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Economist: Housing Prices Have Hit Bottom, But Won't Be Going Way Up

CHICAGO (CBS) -- University of Chicago economist Eric Hurst says Chicago housing prices have hit bottom, but adds no one should expect a big upward bounce in years to come.

As WBBM Newsradio's John Cody reports, Illinois realtors say housing prices dropped 4.9 percent last year, and Hurst, of the Booth School of business, says it shouldn't get any worse.

LISTEN: WBBM Newsradio's John Cody reports


"We have hit the bottom," he said.

But Hurst says over time, houses don't appreciate more than about 1 percent per year in constant dollars. Sometimes, they don't appreciate at all.

Hurst says the $500,000 house you buy in Chicago this year should be worth about $500,000 next year, and the year after that.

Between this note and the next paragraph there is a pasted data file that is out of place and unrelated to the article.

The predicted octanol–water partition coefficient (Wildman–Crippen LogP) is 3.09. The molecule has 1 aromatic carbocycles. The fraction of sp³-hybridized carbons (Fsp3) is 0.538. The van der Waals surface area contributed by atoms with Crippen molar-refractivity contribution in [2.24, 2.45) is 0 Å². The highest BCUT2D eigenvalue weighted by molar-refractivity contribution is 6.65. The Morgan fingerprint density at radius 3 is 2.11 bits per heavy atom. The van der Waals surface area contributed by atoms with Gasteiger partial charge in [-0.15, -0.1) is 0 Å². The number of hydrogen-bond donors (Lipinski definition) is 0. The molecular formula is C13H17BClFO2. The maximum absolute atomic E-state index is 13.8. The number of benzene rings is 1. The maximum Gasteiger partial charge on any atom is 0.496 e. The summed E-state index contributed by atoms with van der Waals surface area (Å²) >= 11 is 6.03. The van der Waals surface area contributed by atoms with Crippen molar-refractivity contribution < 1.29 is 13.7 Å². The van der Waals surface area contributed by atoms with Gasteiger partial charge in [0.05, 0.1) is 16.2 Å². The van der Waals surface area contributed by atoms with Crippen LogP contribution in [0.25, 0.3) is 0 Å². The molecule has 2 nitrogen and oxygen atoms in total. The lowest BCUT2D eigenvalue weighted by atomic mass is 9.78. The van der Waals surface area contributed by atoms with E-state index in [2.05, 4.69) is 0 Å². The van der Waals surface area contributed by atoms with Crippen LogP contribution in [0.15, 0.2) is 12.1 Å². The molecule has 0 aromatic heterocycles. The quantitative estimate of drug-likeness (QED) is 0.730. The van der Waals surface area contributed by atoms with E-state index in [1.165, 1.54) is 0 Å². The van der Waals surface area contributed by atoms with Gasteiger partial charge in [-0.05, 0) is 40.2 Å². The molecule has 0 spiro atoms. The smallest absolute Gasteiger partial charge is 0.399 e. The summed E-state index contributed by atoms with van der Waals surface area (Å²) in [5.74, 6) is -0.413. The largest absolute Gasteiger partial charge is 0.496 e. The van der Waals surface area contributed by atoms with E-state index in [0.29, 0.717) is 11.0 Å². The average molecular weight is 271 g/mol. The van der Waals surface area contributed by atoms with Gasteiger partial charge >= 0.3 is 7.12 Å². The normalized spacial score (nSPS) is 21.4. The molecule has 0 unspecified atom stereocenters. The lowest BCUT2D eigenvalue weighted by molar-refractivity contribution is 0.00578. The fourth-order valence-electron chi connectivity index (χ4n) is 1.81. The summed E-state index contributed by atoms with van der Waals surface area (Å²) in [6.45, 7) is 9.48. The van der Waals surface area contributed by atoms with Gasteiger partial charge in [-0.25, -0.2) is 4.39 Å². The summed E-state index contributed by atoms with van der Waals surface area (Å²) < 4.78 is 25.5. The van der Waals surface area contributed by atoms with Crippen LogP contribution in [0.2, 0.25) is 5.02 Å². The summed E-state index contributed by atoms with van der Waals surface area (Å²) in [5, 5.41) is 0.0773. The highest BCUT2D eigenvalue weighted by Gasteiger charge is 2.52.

Hurst says the Case-Shiller housing price index shows housing prices are just about where they should be, given historical trends.

There was, indeed, a tremendous bump up in the average housing price in 2006, but Hurst points that the spike didn't reflect common sense.

"That was not based upon any fundamental that can be sustainable over long periods of time. When house prices go up that much, they've got to come down," Hurst said. "That's exactly what we saw. They went up, and they've come down."

In 2006, a house that should have been worth 175-thousand dollars was going for 275-thousand on average across the entire United States. .

Chicago housing statistics break down the 4.9 percent drop in city home prices through December 2011. That month, the following neighborhoods saw the following average home prices:

Lincoln Park: $496,000
Bucktown: $486,000
Bridgeport: $260,000
Beverly: $251,000
Englewood: $150,000.

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